High level scientific research relies on high frequency computing in order to process readings from experiments, compute and analyse massive amounts of data, and model detailed large scale environments or simulations.
For example, many climate scientists use high frequency computers to analyse a huge amount of data on weather and climate patterns. This allows them to compile data on global temperatures, provide detailed weather forecast information, and warn of impending storms or other natural disasters. They can also do incredibly detailed models of the earth and its atmosphere, helping expand our understanding of the natural world and its eco-systems.
Similar things happen in Biology, where the use of high frequency computers can be found in the modelling of protein structures and functions, as well as modelling DNA.
High frequency computing is also used heavily in Physics to compile experimental readings, and help create detailed scientific models of practical experiments, or theoretical systems and environments. A famous example being the Large Hadron Collider in CERN, which is able to analyse large, varied and intricate sets of data. This contributed to the discovery of the Higgs-Boson particle, and changed our understanding of the very fundamentals of particle physics.
Being able to model environments and objects in great detail, and analyse intricate sets of experimental data has led to some amazing discoveries, and is constantly evolving to open new doors in our universe.
And finally, I.T, the creators of high frequency computing. Any kind of dedicated server network, or rendering farm, utilises high frequency computers, and in specific ways to make them work as efficiently as possible.
The most obvious example of high frequency computing in I.T is in Hyperscale computing; to date, they have mainly been used by large cloud-based organisations such as Facebook and Google.
As organisations grow, and handle increasingly large amounts of data, so does their physical infrastructure. This often means two choices are available to manage that growth; you either scale-up or scale-out. Scaling up means increasing the resources within the server or storage device, such as adding processors, interface cards or memory. That’s the normal business model.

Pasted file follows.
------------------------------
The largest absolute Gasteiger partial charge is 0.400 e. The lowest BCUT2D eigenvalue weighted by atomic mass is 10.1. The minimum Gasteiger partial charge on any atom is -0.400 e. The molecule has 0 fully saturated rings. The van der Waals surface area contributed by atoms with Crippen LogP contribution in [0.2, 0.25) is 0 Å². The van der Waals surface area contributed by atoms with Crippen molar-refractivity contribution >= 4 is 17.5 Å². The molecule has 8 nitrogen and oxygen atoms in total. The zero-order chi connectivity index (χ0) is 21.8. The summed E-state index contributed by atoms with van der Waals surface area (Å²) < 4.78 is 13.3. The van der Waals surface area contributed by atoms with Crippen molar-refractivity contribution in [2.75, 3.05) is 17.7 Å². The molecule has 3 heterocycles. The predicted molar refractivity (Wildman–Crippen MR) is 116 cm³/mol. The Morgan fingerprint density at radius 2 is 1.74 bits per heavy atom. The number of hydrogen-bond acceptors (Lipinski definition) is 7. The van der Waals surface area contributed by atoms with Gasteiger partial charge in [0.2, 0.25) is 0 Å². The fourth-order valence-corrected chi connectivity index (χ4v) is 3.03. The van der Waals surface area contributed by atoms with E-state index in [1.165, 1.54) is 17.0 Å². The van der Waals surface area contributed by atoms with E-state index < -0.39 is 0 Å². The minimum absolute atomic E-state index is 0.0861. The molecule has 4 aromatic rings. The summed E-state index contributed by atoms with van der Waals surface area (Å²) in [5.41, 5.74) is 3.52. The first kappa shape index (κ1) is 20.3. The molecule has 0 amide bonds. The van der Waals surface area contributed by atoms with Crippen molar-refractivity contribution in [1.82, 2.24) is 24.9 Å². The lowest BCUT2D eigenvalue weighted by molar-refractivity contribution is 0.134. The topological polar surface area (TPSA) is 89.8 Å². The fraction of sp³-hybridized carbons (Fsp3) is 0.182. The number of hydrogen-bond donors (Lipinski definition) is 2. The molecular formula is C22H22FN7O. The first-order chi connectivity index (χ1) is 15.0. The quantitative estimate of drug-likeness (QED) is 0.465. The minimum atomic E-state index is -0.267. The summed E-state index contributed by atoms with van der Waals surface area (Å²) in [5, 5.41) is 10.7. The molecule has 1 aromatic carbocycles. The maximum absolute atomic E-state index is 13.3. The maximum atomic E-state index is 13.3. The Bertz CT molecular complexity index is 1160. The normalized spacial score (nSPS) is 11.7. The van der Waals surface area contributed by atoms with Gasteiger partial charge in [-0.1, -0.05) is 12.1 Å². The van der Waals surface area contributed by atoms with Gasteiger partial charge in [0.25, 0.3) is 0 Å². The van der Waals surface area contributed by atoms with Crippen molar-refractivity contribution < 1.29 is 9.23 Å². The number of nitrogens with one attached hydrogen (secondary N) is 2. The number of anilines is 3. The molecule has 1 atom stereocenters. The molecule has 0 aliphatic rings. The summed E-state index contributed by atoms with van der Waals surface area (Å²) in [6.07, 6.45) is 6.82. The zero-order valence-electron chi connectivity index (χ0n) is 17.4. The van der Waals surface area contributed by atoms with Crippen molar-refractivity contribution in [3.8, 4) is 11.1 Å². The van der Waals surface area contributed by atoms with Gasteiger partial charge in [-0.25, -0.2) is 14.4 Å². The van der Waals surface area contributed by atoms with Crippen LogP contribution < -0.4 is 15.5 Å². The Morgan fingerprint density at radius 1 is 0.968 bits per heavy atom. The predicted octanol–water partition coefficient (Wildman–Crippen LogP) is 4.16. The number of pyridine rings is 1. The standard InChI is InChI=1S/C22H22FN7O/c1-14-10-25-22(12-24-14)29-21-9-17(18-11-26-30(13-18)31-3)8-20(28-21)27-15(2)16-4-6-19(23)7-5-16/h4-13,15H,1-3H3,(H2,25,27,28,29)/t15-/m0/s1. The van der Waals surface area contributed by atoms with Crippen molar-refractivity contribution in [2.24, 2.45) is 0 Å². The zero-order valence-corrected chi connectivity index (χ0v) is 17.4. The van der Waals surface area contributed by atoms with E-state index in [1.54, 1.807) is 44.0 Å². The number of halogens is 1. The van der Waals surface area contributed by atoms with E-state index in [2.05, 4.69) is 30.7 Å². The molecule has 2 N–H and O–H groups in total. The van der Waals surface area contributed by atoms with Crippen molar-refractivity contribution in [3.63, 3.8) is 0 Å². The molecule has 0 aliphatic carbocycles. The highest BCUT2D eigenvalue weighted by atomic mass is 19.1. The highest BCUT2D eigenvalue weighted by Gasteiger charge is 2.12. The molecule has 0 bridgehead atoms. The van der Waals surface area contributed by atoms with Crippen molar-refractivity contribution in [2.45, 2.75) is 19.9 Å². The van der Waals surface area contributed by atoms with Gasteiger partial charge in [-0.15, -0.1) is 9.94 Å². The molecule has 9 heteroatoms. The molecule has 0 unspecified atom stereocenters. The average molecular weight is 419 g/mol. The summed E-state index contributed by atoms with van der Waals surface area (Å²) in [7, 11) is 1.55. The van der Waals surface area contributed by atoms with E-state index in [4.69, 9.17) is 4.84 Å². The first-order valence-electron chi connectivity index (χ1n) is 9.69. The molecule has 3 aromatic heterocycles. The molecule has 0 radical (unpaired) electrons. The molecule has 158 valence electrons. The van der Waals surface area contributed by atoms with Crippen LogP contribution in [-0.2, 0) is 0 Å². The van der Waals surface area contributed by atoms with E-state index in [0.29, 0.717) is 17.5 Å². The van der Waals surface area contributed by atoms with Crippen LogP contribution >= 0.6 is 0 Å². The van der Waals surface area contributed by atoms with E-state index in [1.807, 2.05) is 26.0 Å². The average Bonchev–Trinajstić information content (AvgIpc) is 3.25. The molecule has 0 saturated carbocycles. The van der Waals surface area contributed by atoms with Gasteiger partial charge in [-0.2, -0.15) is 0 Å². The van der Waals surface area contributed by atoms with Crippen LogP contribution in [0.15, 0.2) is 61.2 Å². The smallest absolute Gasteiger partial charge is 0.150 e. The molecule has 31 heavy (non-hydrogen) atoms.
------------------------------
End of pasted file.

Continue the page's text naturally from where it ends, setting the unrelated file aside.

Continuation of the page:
The problem with this way of doing things is that if that device becomes redundant, this translates into downtime, and higher costs. The best alternative is to scale out; you do this by adding additional servers and internal storage in a dedicated computing environment.
Hyperscale is the inbuilt ability of a system to scale itself efficiently, as demand is increased on the system. This typically involves the ability to seamlessly add resources to a given node, or set of nodes, that make up a larger computing environment. It is now the accepted way to build a large, robust and scalable cloud, big data, or dedicated storage system. These environments normally work with multi-petabytes of storage and tens of thousands of servers at any one time.
For these large organisations, high frequency computing offers a new operating paradigm. Data is spread across multiple servers, enabling protection from any individual server failure so there is no impact on your service. The use of multiple servers also distributes processing power across many devices, providing scale-out performance for larger workloads, and improving the computing efficiency of your workforce.
With this many advantages to high frequency computing, and the continued evolution of its various applications, there is seemingly no limit to how far we can go with this technology, using it to improve the standards and safety protocols of some of our most fundamental industries.
If you are wondering how your business can benefit from our high performance and high frequency hosting solutions, feel free to get in touch with the friendly team at Veber.